The transaxillary incision is usually avoided for breast implant revision surgery. It will work if the implant can be exchanged without any modification of the pocket. (This can rarely be reliably known in advance.) Capsulectomies and capsulorrhaphies are difficult, if not impossible, via this incision location. Complete clean-up of ruptured breast implants would also be challenging.
The transaxillary incision itself cannot be extended to improve access or insert larger, more cohesive (thicker gel) implants. The larger incision would be visible beyond the armpit. And repeated dissection in an already scarred underarm risks injury to the major nerves, arteries, and lymphatics of the arm. Most plastic surgeons choose a lower risk incision for revisions.
The transumbilical incision cannot be used for breast implant revision surgeries.
THE BEST BREAST AUGMENTATION INCISION
By now, it should be clear that the inframammary incision is the best of the breast augmentation incision options. This incision placement has won or tied in every single category. It offers the greatest accuracy in breast implant pocket dissection and is least likely to produce surgery complications. It offers the fastest and least painful recovery and can be used for all sizes and shapes of breasts, all types of pockets, and with any implants. In fact, the inframammary approach is the only good incision location for placing the largest silicone breast implants.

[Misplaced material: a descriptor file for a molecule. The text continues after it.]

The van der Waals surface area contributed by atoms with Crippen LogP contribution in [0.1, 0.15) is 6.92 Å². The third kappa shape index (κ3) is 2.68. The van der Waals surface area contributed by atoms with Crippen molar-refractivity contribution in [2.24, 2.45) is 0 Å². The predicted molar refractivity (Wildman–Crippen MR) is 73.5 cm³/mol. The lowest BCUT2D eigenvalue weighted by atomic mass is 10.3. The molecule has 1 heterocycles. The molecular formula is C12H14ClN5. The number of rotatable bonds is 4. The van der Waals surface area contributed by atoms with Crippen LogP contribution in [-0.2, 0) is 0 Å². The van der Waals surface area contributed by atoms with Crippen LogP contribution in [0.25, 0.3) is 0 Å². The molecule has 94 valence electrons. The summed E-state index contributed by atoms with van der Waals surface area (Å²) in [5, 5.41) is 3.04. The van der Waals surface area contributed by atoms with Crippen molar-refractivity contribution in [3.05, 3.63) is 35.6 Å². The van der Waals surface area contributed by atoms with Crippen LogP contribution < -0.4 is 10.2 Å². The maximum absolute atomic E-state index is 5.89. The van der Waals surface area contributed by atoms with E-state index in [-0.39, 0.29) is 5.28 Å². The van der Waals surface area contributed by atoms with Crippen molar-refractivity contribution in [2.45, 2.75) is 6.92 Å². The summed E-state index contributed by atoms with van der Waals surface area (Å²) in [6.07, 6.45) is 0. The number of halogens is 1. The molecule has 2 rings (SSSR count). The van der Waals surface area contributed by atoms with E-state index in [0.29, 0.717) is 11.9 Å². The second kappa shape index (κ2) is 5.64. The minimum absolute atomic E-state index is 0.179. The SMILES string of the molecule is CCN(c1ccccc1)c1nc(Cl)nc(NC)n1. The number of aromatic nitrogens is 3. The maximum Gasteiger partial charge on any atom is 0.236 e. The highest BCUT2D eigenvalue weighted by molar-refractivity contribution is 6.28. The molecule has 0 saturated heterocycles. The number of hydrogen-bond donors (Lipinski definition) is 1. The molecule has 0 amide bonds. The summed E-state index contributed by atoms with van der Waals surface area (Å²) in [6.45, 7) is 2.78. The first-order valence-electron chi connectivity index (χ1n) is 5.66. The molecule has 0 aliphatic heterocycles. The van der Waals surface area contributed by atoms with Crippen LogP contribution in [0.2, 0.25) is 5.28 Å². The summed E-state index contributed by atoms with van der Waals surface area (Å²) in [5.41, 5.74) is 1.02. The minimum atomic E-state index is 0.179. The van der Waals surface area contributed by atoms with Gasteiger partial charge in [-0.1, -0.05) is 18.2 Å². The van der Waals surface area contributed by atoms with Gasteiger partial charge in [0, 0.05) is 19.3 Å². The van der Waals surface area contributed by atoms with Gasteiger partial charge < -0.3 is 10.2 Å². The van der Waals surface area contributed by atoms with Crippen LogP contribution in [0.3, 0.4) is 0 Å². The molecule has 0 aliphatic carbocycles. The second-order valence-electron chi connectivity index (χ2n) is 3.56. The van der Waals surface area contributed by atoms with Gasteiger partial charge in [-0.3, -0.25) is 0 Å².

Most importantly, only the inframammary incision can be used for the initial breast augmentation AND for all subsequent revision surgeries. Don’t underestimate the importance of this! You will need to have your implants replaced at some point - meaning you will likely end up with an inframammary scar. It makes little sense to have unnecessary scars from other incisions as well.
WHICH BREAST AUGMENTATION INCISION OPTIONS DO WE OFFER?
This article is based on the exact information we provide patients at their breast augmentation consultation. We strongly recommend the inframammary incision and it’s the option almost all of our patients choose.
We do occasionally see patients who prefer a different scar location. For these patients, we will offer the periareolar and transaxillary incisions. We do not perform the transumbilical breast augmentation because of its many limitations and high risk.
Please call or text our office at 972-498-4385 if you would like more information about breast augmentation, breast implant revision, breast lift, or breast implant removal procedures.